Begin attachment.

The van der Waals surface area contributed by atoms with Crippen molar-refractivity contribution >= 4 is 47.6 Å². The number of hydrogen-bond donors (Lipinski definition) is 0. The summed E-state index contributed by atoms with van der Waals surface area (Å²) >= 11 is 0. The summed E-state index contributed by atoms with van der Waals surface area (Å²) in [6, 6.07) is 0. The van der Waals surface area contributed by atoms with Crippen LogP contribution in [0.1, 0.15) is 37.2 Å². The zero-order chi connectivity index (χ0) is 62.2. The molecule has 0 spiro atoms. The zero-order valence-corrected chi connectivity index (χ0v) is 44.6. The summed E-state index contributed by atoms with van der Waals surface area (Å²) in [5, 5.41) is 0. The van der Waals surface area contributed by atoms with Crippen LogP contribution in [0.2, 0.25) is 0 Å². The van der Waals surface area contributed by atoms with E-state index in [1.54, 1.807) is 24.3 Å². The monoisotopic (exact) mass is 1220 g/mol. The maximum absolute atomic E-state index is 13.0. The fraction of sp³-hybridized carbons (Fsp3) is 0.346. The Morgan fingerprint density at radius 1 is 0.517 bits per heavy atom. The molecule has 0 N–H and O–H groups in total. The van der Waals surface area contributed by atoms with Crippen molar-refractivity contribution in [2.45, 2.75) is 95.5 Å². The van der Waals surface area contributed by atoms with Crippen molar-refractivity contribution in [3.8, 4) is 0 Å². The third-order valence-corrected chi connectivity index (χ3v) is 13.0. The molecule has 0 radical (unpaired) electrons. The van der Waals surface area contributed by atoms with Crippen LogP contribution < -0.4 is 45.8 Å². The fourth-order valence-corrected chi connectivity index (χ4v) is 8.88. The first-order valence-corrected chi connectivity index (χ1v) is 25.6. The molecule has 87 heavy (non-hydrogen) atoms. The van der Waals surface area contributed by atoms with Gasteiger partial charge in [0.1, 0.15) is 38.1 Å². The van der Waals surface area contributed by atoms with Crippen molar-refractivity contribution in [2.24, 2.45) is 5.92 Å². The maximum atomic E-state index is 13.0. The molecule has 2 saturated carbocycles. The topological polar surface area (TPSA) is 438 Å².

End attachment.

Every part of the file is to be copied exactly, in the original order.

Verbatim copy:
The van der Waals surface area contributed by atoms with Crippen molar-refractivity contribution >= 4 is 47.6 Å². The number of hydrogen-bond donors (Lipinski definition) is 0. The summed E-state index contributed by atoms with van der Waals surface area (Å²) >= 11 is 0. The summed E-state index contributed by atoms with van der Waals surface area (Å²) in [6, 6.07) is 0. The van der Waals surface area contributed by atoms with Crippen LogP contribution in [0.1, 0.15) is 37.2 Å². The zero-order chi connectivity index (χ0) is 62.2. The molecule has 0 spiro atoms. The zero-order valence-corrected chi connectivity index (χ0v) is 44.6. The summed E-state index contributed by atoms with van der Waals surface area (Å²) in [5, 5.41) is 0. The van der Waals surface area contributed by atoms with Crippen LogP contribution in [0.2, 0.25) is 0 Å². The van der Waals surface area contributed by atoms with E-state index in [1.54, 1.807) is 24.3 Å². The monoisotopic (exact) mass is 1220 g/mol. The maximum absolute atomic E-state index is 13.0. The fraction of sp³-hybridized carbons (Fsp3) is 0.346. The Morgan fingerprint density at radius 1 is 0.517 bits per heavy atom. The molecule has 0 N–H and O–H groups in total. The van der Waals surface area contributed by atoms with Crippen molar-refractivity contribution in [2.45, 2.75) is 95.5 Å². The van der Waals surface area contributed by atoms with Crippen molar-refractivity contribution in [3.8, 4) is 0 Å². The third-order valence-corrected chi connectivity index (χ3v) is 13.0. The molecule has 0 radical (unpaired) electrons. The van der Waals surface area contributed by atoms with Crippen LogP contribution < -0.4 is 45.8 Å². The fourth-order valence-corrected chi connectivity index (χ4v) is 8.88. The first-order valence-corrected chi connectivity index (χ1v) is 25.6. The molecule has 87 heavy (non-hydrogen) atoms. The van der Waals surface area contributed by atoms with Gasteiger partial charge in [0.1, 0.15) is 38.1 Å². The van der Waals surface area contributed by atoms with Crippen molar-refractivity contribution in [2.24, 2.45) is 5.92 Å². The maximum atomic E-state index is 13.0. The molecule has 2 saturated carbocycles. The topological polar surface area (TPSA) is 438 Å².